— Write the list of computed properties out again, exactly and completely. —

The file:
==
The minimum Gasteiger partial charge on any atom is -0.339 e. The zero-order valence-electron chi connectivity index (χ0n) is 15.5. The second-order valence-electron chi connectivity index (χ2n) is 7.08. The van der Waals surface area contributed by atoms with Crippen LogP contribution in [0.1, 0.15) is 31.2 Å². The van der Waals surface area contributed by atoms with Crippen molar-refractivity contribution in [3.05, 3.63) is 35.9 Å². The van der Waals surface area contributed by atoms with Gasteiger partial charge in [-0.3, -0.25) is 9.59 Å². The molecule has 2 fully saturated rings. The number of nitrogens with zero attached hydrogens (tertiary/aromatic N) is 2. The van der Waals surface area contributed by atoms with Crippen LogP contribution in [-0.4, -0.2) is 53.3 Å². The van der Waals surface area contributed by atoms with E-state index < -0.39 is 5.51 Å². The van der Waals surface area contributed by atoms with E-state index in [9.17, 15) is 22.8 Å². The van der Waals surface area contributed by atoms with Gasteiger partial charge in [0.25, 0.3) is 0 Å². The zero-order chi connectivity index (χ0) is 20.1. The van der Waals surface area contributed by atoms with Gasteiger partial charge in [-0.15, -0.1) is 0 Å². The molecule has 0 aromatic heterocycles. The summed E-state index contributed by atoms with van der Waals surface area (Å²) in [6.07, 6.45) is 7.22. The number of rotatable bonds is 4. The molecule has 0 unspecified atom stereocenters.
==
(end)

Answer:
The minimum Gasteiger partial charge on any atom is -0.339 e. The zero-order valence-electron chi connectivity index (χ0n) is 15.5. The second-order valence-electron chi connectivity index (χ2n) is 7.08. The van der Waals surface area contributed by atoms with Crippen LogP contribution in [0.1, 0.15) is 31.2 Å². The van der Waals surface area contributed by atoms with Crippen molar-refractivity contribution in [3.05, 3.63) is 35.9 Å². The van der Waals surface area contributed by atoms with Gasteiger partial charge in [-0.3, -0.25) is 9.59 Å². The molecule has 2 fully saturated rings. The number of nitrogens with zero attached hydrogens (tertiary/aromatic N) is 2. The van der Waals surface area contributed by atoms with Crippen LogP contribution in [-0.4, -0.2) is 53.3 Å². The van der Waals surface area contributed by atoms with E-state index < -0.39 is 5.51 Å². The van der Waals surface area contributed by atoms with E-state index in [9.17, 15) is 22.8 Å². The van der Waals surface area contributed by atoms with Gasteiger partial charge in [0.25, 0.3) is 0 Å². The zero-order chi connectivity index (χ0) is 20.1. The van der Waals surface area contributed by atoms with Gasteiger partial charge in [-0.15, -0.1) is 0 Å². The molecule has 0 aromatic heterocycles. The summed E-state index contributed by atoms with van der Waals surface area (Å²) in [6.07, 6.45) is 7.22. The number of rotatable bonds is 4. The molecule has 0 unspecified atom stereocenters.